MEYERS: Oh, absolutely. Here's a thing about me, and I hate to let the secret out. I have very little range as a performer. So, for me to sit behind the desk and tell jokes, that is way closer to sort of what I was doing before I was on "Saturday Night Live," and I feel a lot more comfortable doing that. So - and I also, as a writer, you know, when I started on the show, you know, one of the jobs as a cast member is you sort of write for yourself, and, you know, I enjoyed that a great deal. But becoming head writer and getting to write for everybody else is way more liberating.
GROSS: What is the job of the head writer?
MEYERS: The best way to describe it is you're sort of the, all the writers are surgeons and you're the emergency room doctor. It's constantly - it's just triage. The thing that most needs attention, you sort of have to drop everything and sort of give a hand to.
So as head writer, you know, you just sort of, I run a rewrite table with all the writers where we sit around and pitch jokes based on what's already written. But each writer sort of gets to usher their piece through from, you know, the beginning stages to the final, you know, when it airs. Each individual writer casts their piece. They talk to set design. They talk to wardrobe. The most fun is between dress and air - if Lorne sort of needs a minute out of a piece, as a head writer, you sort of get to go sit down with the writer and try to find how you're going to take a minute out of something. It's when it moves the fastest is when it's the most fun.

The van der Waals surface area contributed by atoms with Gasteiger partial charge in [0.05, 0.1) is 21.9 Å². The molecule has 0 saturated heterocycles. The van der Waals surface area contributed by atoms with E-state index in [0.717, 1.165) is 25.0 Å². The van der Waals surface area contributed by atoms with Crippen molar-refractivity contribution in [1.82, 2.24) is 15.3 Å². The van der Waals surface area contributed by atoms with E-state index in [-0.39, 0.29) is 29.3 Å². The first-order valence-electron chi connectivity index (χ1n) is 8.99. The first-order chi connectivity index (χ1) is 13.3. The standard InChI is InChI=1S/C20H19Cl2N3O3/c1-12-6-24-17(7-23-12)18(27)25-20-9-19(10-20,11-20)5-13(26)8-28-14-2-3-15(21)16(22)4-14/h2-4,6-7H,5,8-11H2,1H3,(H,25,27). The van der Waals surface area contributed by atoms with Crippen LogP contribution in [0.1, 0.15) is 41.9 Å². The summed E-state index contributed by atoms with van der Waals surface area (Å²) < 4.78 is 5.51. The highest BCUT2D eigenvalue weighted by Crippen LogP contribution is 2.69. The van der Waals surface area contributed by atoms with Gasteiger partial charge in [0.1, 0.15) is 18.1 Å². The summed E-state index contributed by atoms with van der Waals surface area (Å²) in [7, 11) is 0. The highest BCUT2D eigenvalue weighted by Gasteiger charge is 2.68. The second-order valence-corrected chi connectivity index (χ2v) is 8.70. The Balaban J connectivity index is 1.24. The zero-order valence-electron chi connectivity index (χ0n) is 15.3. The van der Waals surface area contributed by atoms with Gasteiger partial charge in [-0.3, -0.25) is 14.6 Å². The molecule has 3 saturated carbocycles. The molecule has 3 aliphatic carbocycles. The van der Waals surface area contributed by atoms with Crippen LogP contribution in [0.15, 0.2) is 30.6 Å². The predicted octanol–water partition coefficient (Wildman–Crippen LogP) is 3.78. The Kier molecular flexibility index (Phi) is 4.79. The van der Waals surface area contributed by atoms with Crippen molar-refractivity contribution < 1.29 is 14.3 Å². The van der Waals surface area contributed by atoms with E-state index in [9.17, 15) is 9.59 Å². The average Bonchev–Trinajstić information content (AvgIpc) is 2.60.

GROSS: You're in the position of having to tell people no, also - to tell a writer, this isn't going to make the final cut.
MEYERS: I'm so glad that that's actually not true because it really is the greatest process where, between dress and air, everything is on a note card. And when Lorne calls the meeting between dress and air, you walk in, and it's like finding out if you made the high school play or not. Your note card is either on the air side or on the cut side. So, I actually very rarely have to give bad news. I'm just in the room when I see people's faces register the bad news.
GROSS: Do you remember the very first time you heard Don Pardo say your name?
MEYERS: I do. It was the craziest thing ever.
GROSS: I should say, Don Pardo is the announcer on "Saturday Night Live." Go ahead.
MEYERS: Yeah. Well, I started - my first show was the first show after 9/11.
GROSS: That was your first show?
MEYERS: So, that was my first show, which was a crazy time to be starting on the show, and I - the only sketch I was in, I played a fish's head, a floating fish's head, which meant I had to wear a green leotard because I was in front of a green screen. And my face had to be painted green. So I was in a green leotard with a face painted green wearing a bathrobe standing next to a bunch of police officers and firemen the first time I heard Don Pardo say my name. And I realize that, with everything that was happening in the world, it was the most insignificant part of the night. But it was, for me, incredible.
GROSS: Seth Meyers, it's really been fun to talk with you. Thank you so much.
MEYERS: Thank you.
GROSS: Seth Meyers is "Saturday Night Live's" head writer and anchor of "Weekend Update." He'll become the new host of NBC's "Late Night" early next year after Jimmy Fallon leaves for the "The Tonight Show." Our interview was recorded in 2011.
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GROSS: You can download podcasts of our late-night series on our website, freshair.npr.org. And you can follow us on Twitter @nprfreshair. Our blog is on Tumblr @nprfreshair.tumblr.com.